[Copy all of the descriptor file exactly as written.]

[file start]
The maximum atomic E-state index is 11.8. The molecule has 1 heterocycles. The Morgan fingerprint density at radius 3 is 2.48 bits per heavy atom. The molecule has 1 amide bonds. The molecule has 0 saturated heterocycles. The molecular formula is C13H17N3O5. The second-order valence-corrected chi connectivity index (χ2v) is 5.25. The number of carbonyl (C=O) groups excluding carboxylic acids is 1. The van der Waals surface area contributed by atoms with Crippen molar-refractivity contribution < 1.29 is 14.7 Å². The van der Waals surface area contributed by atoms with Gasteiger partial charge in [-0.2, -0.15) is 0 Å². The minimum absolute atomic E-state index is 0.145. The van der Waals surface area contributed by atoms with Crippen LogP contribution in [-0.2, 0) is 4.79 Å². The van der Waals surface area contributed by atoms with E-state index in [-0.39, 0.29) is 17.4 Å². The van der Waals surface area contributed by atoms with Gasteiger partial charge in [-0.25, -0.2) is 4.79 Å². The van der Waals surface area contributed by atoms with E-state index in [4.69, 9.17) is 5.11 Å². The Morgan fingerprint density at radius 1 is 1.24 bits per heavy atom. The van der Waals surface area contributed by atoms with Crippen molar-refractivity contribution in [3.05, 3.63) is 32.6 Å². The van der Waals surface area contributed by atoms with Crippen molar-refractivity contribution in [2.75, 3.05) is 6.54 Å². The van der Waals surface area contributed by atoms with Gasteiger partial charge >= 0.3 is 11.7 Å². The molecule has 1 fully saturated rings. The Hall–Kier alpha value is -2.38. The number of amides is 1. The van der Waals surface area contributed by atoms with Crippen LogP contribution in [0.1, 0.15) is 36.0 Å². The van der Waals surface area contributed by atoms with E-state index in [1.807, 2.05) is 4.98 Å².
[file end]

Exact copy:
The maximum atomic E-state index is 11.8. The molecule has 1 heterocycles. The Morgan fingerprint density at radius 3 is 2.48 bits per heavy atom. The molecule has 1 amide bonds. The molecule has 0 saturated heterocycles. The molecular formula is C13H17N3O5. The second-order valence-corrected chi connectivity index (χ2v) is 5.25. The number of carbonyl (C=O) groups excluding carboxylic acids is 1. The van der Waals surface area contributed by atoms with Crippen molar-refractivity contribution < 1.29 is 14.7 Å². The van der Waals surface area contributed by atoms with Gasteiger partial charge in [-0.2, -0.15) is 0 Å². The minimum absolute atomic E-state index is 0.145. The van der Waals surface area contributed by atoms with Crippen LogP contribution in [-0.2, 0) is 4.79 Å². The van der Waals surface area contributed by atoms with E-state index in [-0.39, 0.29) is 17.4 Å². The van der Waals surface area contributed by atoms with Gasteiger partial charge in [-0.25, -0.2) is 4.79 Å². The van der Waals surface area contributed by atoms with E-state index in [4.69, 9.17) is 5.11 Å². The Morgan fingerprint density at radius 1 is 1.24 bits per heavy atom. The van der Waals surface area contributed by atoms with Crippen molar-refractivity contribution in [3.05, 3.63) is 32.6 Å². The van der Waals surface area contributed by atoms with Crippen molar-refractivity contribution in [2.75, 3.05) is 6.54 Å². The van der Waals surface area contributed by atoms with Gasteiger partial charge >= 0.3 is 11.7 Å². The molecule has 1 fully saturated rings. The Hall–Kier alpha value is -2.38. The number of amides is 1. The van der Waals surface area contributed by atoms with Crippen LogP contribution in [0.1, 0.15) is 36.0 Å². The van der Waals surface area contributed by atoms with E-state index in [1.807, 2.05) is 4.98 Å².